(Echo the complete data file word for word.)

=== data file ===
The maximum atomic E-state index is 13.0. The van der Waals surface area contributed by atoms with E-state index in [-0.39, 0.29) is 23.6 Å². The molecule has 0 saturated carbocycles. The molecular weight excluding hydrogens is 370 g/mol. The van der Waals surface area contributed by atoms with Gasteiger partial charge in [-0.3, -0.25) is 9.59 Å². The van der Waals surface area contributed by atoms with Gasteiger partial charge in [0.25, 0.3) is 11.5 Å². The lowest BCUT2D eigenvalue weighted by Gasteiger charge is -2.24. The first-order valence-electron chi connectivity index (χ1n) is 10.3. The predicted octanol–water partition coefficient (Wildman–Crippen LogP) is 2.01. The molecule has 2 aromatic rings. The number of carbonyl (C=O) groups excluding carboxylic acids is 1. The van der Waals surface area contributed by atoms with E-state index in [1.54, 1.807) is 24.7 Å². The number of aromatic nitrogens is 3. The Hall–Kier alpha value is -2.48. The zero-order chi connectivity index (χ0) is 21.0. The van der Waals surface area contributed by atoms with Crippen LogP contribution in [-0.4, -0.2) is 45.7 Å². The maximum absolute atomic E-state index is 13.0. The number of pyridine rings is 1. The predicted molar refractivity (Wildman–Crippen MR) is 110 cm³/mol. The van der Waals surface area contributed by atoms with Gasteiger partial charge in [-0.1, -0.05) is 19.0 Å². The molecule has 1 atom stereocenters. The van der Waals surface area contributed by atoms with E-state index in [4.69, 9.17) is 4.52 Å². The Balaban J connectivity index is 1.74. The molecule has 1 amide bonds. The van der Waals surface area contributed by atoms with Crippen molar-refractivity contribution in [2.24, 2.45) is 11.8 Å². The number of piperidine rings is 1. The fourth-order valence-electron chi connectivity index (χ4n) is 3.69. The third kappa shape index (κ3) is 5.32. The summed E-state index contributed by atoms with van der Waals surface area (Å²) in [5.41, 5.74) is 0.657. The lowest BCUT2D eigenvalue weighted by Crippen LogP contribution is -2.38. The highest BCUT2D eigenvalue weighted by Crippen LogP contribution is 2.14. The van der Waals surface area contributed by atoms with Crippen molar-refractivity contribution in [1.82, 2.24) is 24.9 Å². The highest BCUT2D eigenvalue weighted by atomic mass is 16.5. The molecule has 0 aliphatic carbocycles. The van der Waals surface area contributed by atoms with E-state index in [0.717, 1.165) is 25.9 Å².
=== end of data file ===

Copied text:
The maximum atomic E-state index is 13.0. The van der Waals surface area contributed by atoms with E-state index in [-0.39, 0.29) is 23.6 Å². The molecule has 0 saturated carbocycles. The molecular weight excluding hydrogens is 370 g/mol. The van der Waals surface area contributed by atoms with Gasteiger partial charge in [-0.3, -0.25) is 9.59 Å². The van der Waals surface area contributed by atoms with Gasteiger partial charge in [0.25, 0.3) is 11.5 Å². The lowest BCUT2D eigenvalue weighted by Gasteiger charge is -2.24. The first-order valence-electron chi connectivity index (χ1n) is 10.3. The predicted octanol–water partition coefficient (Wildman–Crippen LogP) is 2.01. The molecule has 2 aromatic rings. The number of carbonyl (C=O) groups excluding carboxylic acids is 1. The van der Waals surface area contributed by atoms with E-state index in [1.54, 1.807) is 24.7 Å². The number of aromatic nitrogens is 3. The Hall–Kier alpha value is -2.48. The zero-order chi connectivity index (χ0) is 21.0. The van der Waals surface area contributed by atoms with Crippen LogP contribution in [-0.4, -0.2) is 45.7 Å². The maximum absolute atomic E-state index is 13.0. The number of pyridine rings is 1. The predicted molar refractivity (Wildman–Crippen MR) is 110 cm³/mol. The van der Waals surface area contributed by atoms with Gasteiger partial charge in [-0.1, -0.05) is 19.0 Å². The molecule has 1 atom stereocenters. The van der Waals surface area contributed by atoms with E-state index in [4.69, 9.17) is 4.52 Å². The Balaban J connectivity index is 1.74. The molecule has 1 amide bonds. The van der Waals surface area contributed by atoms with Crippen molar-refractivity contribution in [2.24, 2.45) is 11.8 Å². The number of piperidine rings is 1. The fourth-order valence-electron chi connectivity index (χ4n) is 3.69. The third kappa shape index (κ3) is 5.32. The summed E-state index contributed by atoms with van der Waals surface area (Å²) in [5.41, 5.74) is 0.657. The lowest BCUT2D eigenvalue weighted by Crippen LogP contribution is -2.38. The highest BCUT2D eigenvalue weighted by Crippen LogP contribution is 2.14. The van der Waals surface area contributed by atoms with Crippen molar-refractivity contribution in [1.82, 2.24) is 24.9 Å². The highest BCUT2D eigenvalue weighted by atomic mass is 16.5. The molecule has 0 aliphatic carbocycles. The van der Waals surface area contributed by atoms with E-state index in [0.717, 1.165) is 25.9 Å².